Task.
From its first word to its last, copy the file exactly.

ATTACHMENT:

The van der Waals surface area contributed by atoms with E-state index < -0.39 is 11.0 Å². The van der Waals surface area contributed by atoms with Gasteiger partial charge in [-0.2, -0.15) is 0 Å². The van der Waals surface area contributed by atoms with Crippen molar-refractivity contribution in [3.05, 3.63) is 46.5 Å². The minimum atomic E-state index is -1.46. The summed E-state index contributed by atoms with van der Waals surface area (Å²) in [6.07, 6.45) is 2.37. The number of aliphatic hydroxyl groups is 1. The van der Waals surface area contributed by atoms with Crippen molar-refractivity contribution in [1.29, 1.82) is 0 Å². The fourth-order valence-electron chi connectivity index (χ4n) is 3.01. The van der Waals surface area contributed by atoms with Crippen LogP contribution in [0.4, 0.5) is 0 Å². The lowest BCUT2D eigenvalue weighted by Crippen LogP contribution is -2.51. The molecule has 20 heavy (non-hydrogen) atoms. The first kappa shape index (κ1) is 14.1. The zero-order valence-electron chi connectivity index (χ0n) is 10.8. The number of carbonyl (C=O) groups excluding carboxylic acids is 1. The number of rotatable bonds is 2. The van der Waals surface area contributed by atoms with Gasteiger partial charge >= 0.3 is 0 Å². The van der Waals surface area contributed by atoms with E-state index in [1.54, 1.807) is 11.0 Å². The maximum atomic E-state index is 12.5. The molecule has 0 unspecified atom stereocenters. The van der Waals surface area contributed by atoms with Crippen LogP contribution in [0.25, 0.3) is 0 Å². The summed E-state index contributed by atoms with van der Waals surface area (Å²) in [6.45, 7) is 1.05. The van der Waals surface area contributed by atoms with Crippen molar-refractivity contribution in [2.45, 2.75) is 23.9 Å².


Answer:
The van der Waals surface area contributed by atoms with E-state index < -0.39 is 11.0 Å². The van der Waals surface area contributed by atoms with Gasteiger partial charge in [-0.2, -0.15) is 0 Å². The van der Waals surface area contributed by atoms with Crippen molar-refractivity contribution in [3.05, 3.63) is 46.5 Å². The minimum atomic E-state index is -1.46. The summed E-state index contributed by atoms with van der Waals surface area (Å²) in [6.07, 6.45) is 2.37. The number of aliphatic hydroxyl groups is 1. The van der Waals surface area contributed by atoms with Crippen molar-refractivity contribution in [1.29, 1.82) is 0 Å². The fourth-order valence-electron chi connectivity index (χ4n) is 3.01. The van der Waals surface area contributed by atoms with Crippen LogP contribution in [0.4, 0.5) is 0 Å². The lowest BCUT2D eigenvalue weighted by Crippen LogP contribution is -2.51. The molecule has 20 heavy (non-hydrogen) atoms. The first kappa shape index (κ1) is 14.1. The zero-order valence-electron chi connectivity index (χ0n) is 10.8. The number of carbonyl (C=O) groups excluding carboxylic acids is 1. The number of rotatable bonds is 2. The van der Waals surface area contributed by atoms with Gasteiger partial charge >= 0.3 is 0 Å². The van der Waals surface area contributed by atoms with E-state index in [1.54, 1.807) is 11.0 Å². The maximum atomic E-state index is 12.5. The molecule has 0 unspecified atom stereocenters. The van der Waals surface area contributed by atoms with Crippen LogP contribution in [0.25, 0.3) is 0 Å². The summed E-state index contributed by atoms with van der Waals surface area (Å²) in [6.45, 7) is 1.05. The van der Waals surface area contributed by atoms with Crippen molar-refractivity contribution in [2.45, 2.75) is 23.9 Å².